Monday, April 5, 2010

52CP14: Honoring Faith

First I must apologize for how late I am in posting this week's challenge - frantic week, out of town yesterday, and my day deteriorated rapidly today, causing delays all around. I'm so sorry!

As I was mulling over what I wanted to post, I thought maybe something to do with Easter, but then I thought that this might exclude those who do not follow the Christian faith. This time of year is also when those of the Jewish tradition observe Passover, and Spring has traditionally been a time of celebration for pagans in regards to fertility and renewal. Seeing as there are so many diverse celebrations, I thought it fitting to expand a bit.

My thoughts turned to religion/faith in general, and how many different paths there are to find spiritual enlightenment. Some consider Jesus Christ to be their Lord and Savior, some follow the teachings of Buddha, some choose Mother Earth as their deity, some choose to omit any kind of "god" from their beliefs. A few things came to mind as I was mulling this over.

I have - and love - a remarkable book about a remarkable young girl named Anna. The book is "Mister God, This is Anna", written by Fynn. Anna had the amazing ability to take something she had learned in one area and apply it to other, seemingly unrelated, things. One such instance is an observation she made about religion after learning about music theory. She stopped in the middle of a game of hopscotch to tell Fynn, "We're all playing the same chord."

In music, the name of the chord you're playing depends on where you started, as in which key you're in. There are several different names for the same placement of fingers on a keyboard, for example. As Anna saw it, those who took the evidence of God and arranged it one way called themselves Protestants, those who took the same evidence and arranged it a different way called themselves Muslims, and so on, but it was the same evidence and the same deity, just a different label for the same "chord".

I had a similar "a-ha" moment one afternoon while watching leaves swirl by me on a little stream. One leaf went around a rock protruding from the water on the side nearer to me, one leaf went around the rock on the farther side, but they both ended up at the same place downstream.

One thing I found to be alarmingly inaccurate was a billboard that proclaimed, "A world at prayer is a world at peace." How many crusades, jihads, or other "holy wars" have been waged, with each side convinced that God was on their side?

My hope this week is to introduce the thought that there is room enough for all beliefs, and we need to honor those who follow a different path than our chosen one. I think it is beneficial - and even advisable - to discuss various theological questions with those of another faith in order to flesh out our own belief and come to an understanding of theirs. A poem that I found expresses this:


I would not interfere
with any creed of yours,
or want to appear
that I have all the cures.

There is so much to know,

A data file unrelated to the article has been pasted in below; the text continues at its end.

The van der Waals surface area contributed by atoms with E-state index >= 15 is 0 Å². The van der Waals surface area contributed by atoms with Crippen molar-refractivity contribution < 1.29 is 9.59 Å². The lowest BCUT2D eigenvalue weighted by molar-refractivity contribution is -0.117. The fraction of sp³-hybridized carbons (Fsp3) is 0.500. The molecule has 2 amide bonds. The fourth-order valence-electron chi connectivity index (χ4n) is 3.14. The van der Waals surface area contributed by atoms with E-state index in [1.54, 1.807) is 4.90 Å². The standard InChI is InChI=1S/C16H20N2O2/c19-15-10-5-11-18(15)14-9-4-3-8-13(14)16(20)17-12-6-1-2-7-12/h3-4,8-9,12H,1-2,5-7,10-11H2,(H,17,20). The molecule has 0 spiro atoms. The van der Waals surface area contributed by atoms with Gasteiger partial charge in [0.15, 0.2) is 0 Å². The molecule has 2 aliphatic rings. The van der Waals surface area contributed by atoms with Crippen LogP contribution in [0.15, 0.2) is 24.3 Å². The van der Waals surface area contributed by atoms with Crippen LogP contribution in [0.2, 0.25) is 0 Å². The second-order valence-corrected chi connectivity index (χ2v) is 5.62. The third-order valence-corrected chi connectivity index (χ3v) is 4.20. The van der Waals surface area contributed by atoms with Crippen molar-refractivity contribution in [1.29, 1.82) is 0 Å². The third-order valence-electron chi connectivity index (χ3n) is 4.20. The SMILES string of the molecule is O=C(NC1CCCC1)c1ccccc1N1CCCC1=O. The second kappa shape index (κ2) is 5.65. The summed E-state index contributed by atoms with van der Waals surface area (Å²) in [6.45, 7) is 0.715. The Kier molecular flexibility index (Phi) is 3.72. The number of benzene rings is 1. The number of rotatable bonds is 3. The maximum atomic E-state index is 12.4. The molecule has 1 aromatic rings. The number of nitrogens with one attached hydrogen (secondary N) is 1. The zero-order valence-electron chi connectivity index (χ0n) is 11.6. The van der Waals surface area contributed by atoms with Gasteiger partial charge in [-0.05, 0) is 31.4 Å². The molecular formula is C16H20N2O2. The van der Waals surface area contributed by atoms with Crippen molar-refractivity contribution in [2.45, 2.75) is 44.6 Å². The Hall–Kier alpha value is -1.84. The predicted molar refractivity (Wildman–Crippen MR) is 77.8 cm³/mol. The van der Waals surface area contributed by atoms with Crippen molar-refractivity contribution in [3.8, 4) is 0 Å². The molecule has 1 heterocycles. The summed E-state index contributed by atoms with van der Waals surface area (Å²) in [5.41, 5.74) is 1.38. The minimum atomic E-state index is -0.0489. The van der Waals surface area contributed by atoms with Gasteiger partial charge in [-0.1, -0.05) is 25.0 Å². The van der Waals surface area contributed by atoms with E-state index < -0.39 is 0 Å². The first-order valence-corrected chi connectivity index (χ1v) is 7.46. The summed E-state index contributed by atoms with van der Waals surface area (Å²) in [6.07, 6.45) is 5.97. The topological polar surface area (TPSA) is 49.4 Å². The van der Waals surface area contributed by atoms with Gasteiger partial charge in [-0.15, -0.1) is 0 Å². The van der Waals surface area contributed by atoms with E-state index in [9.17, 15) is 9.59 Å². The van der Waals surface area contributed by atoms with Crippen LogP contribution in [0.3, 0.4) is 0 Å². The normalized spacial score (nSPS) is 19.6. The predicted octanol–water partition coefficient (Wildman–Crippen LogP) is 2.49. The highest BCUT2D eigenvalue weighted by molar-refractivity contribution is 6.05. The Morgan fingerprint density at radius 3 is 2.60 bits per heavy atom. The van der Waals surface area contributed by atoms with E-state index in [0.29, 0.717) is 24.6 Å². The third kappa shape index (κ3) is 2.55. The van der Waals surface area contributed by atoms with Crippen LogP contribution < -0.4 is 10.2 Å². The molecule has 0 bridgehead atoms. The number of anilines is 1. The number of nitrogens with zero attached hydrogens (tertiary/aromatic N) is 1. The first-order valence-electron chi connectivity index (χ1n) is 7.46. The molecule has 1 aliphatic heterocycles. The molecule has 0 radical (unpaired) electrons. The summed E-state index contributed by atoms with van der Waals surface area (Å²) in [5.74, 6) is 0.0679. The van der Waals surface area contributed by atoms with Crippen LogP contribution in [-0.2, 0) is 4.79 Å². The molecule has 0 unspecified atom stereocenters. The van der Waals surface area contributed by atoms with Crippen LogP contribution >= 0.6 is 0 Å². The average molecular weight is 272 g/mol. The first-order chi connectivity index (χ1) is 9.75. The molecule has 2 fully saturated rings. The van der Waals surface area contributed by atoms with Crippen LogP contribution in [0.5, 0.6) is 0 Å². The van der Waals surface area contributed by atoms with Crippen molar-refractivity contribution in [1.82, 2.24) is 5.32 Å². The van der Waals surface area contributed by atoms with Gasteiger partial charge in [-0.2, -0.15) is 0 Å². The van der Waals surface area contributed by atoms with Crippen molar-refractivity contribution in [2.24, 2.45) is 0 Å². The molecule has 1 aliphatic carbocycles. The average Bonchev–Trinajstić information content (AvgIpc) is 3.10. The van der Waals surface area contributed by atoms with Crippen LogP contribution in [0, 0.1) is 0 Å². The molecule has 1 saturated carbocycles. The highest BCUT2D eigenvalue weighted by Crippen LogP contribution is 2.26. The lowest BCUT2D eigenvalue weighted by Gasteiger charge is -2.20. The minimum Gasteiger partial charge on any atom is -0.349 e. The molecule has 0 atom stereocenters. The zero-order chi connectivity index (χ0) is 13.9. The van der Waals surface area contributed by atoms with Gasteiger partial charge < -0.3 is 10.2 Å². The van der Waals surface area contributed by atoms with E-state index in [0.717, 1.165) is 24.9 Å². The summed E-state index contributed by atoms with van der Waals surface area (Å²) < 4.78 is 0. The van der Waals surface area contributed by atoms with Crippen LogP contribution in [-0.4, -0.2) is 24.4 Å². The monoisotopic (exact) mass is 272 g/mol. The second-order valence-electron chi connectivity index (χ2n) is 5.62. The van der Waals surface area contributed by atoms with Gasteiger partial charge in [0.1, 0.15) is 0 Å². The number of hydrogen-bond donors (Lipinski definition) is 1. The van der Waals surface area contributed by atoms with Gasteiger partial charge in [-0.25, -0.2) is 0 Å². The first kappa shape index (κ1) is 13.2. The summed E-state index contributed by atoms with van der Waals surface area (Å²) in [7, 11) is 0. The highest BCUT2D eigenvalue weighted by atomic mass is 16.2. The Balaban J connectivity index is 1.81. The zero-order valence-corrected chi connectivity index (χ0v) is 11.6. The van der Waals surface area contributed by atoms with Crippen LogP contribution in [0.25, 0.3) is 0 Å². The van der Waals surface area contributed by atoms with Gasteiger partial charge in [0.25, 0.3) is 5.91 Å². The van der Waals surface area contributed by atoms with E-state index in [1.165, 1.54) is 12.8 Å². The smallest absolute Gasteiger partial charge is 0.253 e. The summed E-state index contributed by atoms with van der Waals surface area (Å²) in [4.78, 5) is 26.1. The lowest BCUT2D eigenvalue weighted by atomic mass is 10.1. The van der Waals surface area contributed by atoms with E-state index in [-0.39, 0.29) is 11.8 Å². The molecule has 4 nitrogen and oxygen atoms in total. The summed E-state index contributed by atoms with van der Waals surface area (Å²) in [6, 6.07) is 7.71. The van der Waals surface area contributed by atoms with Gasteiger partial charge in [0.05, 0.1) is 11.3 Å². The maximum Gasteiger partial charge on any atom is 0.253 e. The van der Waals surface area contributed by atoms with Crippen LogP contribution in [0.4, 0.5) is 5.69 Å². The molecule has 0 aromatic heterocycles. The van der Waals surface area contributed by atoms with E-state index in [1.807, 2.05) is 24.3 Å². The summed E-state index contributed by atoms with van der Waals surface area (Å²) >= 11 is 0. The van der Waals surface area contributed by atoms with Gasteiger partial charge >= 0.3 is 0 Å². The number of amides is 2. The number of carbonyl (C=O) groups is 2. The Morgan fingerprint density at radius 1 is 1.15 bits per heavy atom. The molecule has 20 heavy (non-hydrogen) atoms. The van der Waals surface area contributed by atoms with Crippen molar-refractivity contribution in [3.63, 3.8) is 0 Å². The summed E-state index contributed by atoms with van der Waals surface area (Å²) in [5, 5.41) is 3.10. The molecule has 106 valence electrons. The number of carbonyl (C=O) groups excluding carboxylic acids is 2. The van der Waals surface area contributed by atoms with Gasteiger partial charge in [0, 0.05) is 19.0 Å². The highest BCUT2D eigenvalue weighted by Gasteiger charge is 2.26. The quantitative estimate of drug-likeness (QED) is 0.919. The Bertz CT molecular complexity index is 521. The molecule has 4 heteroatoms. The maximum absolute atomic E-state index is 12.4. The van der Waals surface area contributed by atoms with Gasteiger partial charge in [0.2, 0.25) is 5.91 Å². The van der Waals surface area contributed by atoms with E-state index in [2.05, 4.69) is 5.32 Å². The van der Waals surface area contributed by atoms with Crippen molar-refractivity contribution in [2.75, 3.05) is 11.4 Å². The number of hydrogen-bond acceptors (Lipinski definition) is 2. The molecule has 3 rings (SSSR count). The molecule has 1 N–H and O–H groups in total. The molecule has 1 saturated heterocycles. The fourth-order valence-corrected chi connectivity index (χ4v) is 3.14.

so many things are true...
The way my feet must go
may not be best for you.

And so I give this spark
of what is light to me,
to guide you through the dark,
but not to tell you what to see.

Author Unknown

Another thought I wanted to share with you is the concept of "Namaste". This is a word of Sanskrit origin used as a greeting between Hindus. They place their palms facing together and bow their heads as they greet each other with the spoken greeting, as "a gracious form of extending friendship in love, respect and humility", as Subhamoy Das relates. He also defines it as a recognition "that the life force, the divinity, the Self or the God in me is the same in all," and states that the real meeting of people is the meeting of their minds. In one of my trainings years ago, my Reiki master explained it as "The God in me sees the God in you. When I come from that place, and you come from that place, you and I are one."

As another addition to my inspiration board, and a reminder to keep an open mind and heart regarding my beliefs and those of others, I opted to make a little "Namaste" plaque:

I printed out the word on my computer (Mystic Prophet font), then cut a frame from a DCWV Old World stack and a mat from cardstock. I used my Krylon gold-leafing pen to outline the letters and edge the frame.

And that's our "pickup" for this week! What will you create to honor where others might be on their path? How will you gain tolerance, understanding and acceptance of beliefs that differ from your own? Here's Mr. Linky:


Linda Coughlin, the funkie junkie said...

Thank you for this wonderfully thoughtful and thought-provoking post. I have always felt the same way in regard to other religions - that we are all worshiping the same loving, creative life force of the universe. It is sad to me that so much hatred and violence has taken, and still takes, place in the name of "religion". I don't know if I will have a chance to make a card for your challenge this week, but I wanted to leave a comment of appreciation.

Beverly Gotthardt said...

You are one deep thinker girl, and you express your thoughts very well. Thanks for your continuing thought provoking challenges.

Sue C said...

Thank you for your kind thoughts, Linda and Beverly! I appreciate the feedback. It's especially nice since we still have so few 'players' here - it helps me renew my enthusiasm for continuing...